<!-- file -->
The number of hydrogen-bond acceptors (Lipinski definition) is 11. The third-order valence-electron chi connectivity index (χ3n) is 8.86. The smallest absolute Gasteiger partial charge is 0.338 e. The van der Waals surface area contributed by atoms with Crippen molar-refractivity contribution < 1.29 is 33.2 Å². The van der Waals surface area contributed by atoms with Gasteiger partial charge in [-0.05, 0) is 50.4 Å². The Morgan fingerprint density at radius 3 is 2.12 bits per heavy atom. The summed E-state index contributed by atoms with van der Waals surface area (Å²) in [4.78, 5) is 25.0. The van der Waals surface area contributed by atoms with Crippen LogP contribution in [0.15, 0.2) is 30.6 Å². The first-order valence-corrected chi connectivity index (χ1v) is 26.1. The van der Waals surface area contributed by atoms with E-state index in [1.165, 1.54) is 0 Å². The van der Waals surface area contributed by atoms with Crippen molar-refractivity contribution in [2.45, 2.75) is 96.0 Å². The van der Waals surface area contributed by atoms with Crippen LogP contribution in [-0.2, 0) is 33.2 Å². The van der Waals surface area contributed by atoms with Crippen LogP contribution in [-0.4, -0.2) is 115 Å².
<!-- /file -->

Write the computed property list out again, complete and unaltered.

The number of hydrogen-bond acceptors (Lipinski definition) is 11. The third-order valence-electron chi connectivity index (χ3n) is 8.86. The smallest absolute Gasteiger partial charge is 0.338 e. The van der Waals surface area contributed by atoms with Crippen molar-refractivity contribution < 1.29 is 33.2 Å². The van der Waals surface area contributed by atoms with Gasteiger partial charge in [-0.05, 0) is 50.4 Å². The Morgan fingerprint density at radius 3 is 2.12 bits per heavy atom. The summed E-state index contributed by atoms with van der Waals surface area (Å²) in [4.78, 5) is 25.0. The van der Waals surface area contributed by atoms with Crippen LogP contribution in [0.15, 0.2) is 30.6 Å². The first-order valence-corrected chi connectivity index (χ1v) is 26.1. The van der Waals surface area contributed by atoms with E-state index in [1.165, 1.54) is 0 Å². The van der Waals surface area contributed by atoms with Crippen molar-refractivity contribution in [2.45, 2.75) is 96.0 Å². The van der Waals surface area contributed by atoms with Crippen LogP contribution in [-0.2, 0) is 33.2 Å². The van der Waals surface area contributed by atoms with Crippen LogP contribution in [-0.4, -0.2) is 115 Å².